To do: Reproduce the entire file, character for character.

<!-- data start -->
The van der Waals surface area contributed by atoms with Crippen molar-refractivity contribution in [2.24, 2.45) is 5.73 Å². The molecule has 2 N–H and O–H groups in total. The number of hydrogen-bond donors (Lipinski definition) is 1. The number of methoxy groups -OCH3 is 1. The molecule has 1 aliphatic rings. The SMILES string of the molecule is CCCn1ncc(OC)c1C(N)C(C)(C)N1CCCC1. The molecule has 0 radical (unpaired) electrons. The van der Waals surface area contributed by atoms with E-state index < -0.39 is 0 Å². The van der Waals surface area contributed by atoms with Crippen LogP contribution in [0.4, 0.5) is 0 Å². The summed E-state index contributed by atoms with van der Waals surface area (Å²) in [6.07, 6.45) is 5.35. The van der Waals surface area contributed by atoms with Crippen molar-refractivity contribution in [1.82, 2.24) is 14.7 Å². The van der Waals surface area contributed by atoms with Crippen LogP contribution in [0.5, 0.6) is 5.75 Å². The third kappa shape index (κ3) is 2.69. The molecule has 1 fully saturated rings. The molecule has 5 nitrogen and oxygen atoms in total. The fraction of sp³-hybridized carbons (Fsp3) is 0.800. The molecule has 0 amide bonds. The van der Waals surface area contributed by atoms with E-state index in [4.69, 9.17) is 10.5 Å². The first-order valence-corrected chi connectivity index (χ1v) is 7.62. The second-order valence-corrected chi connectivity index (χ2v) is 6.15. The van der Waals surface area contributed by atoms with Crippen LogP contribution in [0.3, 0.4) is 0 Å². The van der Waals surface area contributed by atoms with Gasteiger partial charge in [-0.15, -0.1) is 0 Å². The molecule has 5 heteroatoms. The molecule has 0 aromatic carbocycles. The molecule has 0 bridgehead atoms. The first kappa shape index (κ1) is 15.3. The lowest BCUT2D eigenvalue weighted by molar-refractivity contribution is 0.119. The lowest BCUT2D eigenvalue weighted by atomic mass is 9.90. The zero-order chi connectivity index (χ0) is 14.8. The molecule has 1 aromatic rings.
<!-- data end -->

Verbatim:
The van der Waals surface area contributed by atoms with Crippen molar-refractivity contribution in [2.24, 2.45) is 5.73 Å². The molecule has 2 N–H and O–H groups in total. The number of hydrogen-bond donors (Lipinski definition) is 1. The number of methoxy groups -OCH3 is 1. The molecule has 1 aliphatic rings. The SMILES string of the molecule is CCCn1ncc(OC)c1C(N)C(C)(C)N1CCCC1. The molecule has 0 radical (unpaired) electrons. The van der Waals surface area contributed by atoms with E-state index < -0.39 is 0 Å². The van der Waals surface area contributed by atoms with Crippen LogP contribution in [0.4, 0.5) is 0 Å². The summed E-state index contributed by atoms with van der Waals surface area (Å²) in [6.07, 6.45) is 5.35. The van der Waals surface area contributed by atoms with Crippen molar-refractivity contribution in [1.82, 2.24) is 14.7 Å². The van der Waals surface area contributed by atoms with Crippen LogP contribution in [0.5, 0.6) is 5.75 Å². The third kappa shape index (κ3) is 2.69. The molecule has 1 fully saturated rings. The molecule has 5 nitrogen and oxygen atoms in total. The fraction of sp³-hybridized carbons (Fsp3) is 0.800. The molecule has 0 amide bonds. The van der Waals surface area contributed by atoms with E-state index in [4.69, 9.17) is 10.5 Å². The first-order valence-corrected chi connectivity index (χ1v) is 7.62. The second-order valence-corrected chi connectivity index (χ2v) is 6.15. The van der Waals surface area contributed by atoms with Crippen LogP contribution in [0.3, 0.4) is 0 Å². The van der Waals surface area contributed by atoms with Gasteiger partial charge in [-0.15, -0.1) is 0 Å². The molecule has 5 heteroatoms. The molecule has 0 aromatic carbocycles. The molecule has 0 bridgehead atoms. The first kappa shape index (κ1) is 15.3. The lowest BCUT2D eigenvalue weighted by molar-refractivity contribution is 0.119. The lowest BCUT2D eigenvalue weighted by atomic mass is 9.90. The zero-order chi connectivity index (χ0) is 14.8. The molecule has 1 aromatic rings.